Jo, the more popular girls would not have been so good at embroidery.

Linens and Royals said...

A great memory to have. The girls would have been warm and dry and could knit for their children while waiting for clients. Much better than walking the streets.

Gracie said...

I just knew about Red District in Amsterdam, I didn't know you had one too in Brussels

carol l mckenna said...

Oldest profession in the world ~ Very informative and fascinating post for R ~

artmusedog and carol (A Creative Harbor)

fredamans said...

We have no 'red-light districts' around here. Just hookers on the streets. Maybe the districts would be better for all. The girls get protection and the families don't have to see it.

Sarah~Magnolia Surprise said...

Prostitution will always be around... better to have the women in a safe environment and meeting medical standards than to have them walking the streets. When I visited my brother in Holland (I was 17) we went to the red light district in Amsterdam (during the day!) and it was like you described. I remember the women knitting and thought that was pretty funny! A different experience for a teenager! I have the feeling my parents wouldn't have liked my brother taking me there!!

Anna-Karin Eriksson said...

Poor girls, it can't be an easy line of work! You tell the story very good, like I visited there myself.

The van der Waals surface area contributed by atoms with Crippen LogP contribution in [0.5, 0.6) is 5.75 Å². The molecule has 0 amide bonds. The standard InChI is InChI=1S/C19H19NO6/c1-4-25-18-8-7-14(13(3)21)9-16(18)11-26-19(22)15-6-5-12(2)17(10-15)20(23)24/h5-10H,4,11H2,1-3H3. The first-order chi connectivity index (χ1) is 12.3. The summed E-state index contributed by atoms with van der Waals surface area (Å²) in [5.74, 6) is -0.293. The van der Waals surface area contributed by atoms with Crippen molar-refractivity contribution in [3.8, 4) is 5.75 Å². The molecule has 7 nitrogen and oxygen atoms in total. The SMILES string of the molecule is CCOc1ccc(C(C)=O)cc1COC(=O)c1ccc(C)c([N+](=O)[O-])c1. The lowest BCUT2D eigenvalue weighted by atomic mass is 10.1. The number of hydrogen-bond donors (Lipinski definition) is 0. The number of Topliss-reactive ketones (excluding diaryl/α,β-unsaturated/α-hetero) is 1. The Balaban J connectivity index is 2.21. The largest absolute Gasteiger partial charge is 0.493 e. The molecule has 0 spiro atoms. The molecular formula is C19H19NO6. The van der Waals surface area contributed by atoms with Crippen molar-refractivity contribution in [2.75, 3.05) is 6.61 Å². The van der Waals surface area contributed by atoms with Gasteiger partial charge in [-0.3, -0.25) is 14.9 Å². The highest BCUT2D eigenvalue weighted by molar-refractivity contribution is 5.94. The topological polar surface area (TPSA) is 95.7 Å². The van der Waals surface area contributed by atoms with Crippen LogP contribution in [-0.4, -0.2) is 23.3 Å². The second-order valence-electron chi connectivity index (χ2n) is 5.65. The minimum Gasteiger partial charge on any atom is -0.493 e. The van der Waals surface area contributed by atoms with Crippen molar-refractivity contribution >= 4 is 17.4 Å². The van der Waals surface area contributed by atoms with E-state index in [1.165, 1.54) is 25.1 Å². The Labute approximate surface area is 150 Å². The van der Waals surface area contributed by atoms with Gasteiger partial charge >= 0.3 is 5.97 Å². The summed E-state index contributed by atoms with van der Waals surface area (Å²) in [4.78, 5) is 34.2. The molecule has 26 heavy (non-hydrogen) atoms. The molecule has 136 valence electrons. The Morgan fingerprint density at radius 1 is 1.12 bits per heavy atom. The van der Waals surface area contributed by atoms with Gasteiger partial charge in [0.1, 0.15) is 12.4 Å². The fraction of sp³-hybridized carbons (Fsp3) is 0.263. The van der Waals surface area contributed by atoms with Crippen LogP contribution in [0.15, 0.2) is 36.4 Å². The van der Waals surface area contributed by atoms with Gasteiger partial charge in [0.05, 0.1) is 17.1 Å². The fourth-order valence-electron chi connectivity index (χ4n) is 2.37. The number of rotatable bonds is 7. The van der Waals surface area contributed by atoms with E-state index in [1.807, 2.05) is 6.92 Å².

//Scaniatjejen
http://www.scaniatjejen.se

Loree said...

Interesting bit of recent history. I did not know there was a red light district in Brussels but then I suppose there is one everywhere except they are not all famous.

Grantham Lynn said...

Wow very interesting post.
Very interesting Letter R!
Thanks for coming by my Rodeo post.

Rocky Mountain Woman said...

How interesting! I can't imagine getting up early enough for work to drop by for a little fun before the office...

Jim said...

Kind of sad, Gatina. They all were someone's daughter.
When I was in the service a VERY YOUNG fellow had fallen in love with a prostitute. Several of us would go by two's along with him to make sure he would be okay and come back in good shape.
..

Judie said...

I, too, have seen the Red Light District in Amsterdam many years ago. It is so sad that those girls cannot find decent work to care for their children. Good "R" post, Gattina.

pattisjarrett said...

I enjoyed reading your musings.

Wandering Wren said...

How hilarious that the girls were all sitting on their red chairs knitting or stitching, I expect today they would all be on their mobile phones ?!
Great post Gattina - you are my first R to visit, who could resist that headline?!
Wren x

Wandering Wren said...

How hilarious that the girls were all sitting on their red chairs knitting or stitching, I expect today they would all be on their mobile phones ?!
Great post Gattina - you are my first R to visit, who could resist that headline?!
Wren x

Ann, Chen Jie Xue 陈洁雪 said...

you were very brave. My maternal grandma's house was neighbouring our red light area. My older sisters were not allowed to use the road, but the longer road. My bros tease, How much, how much.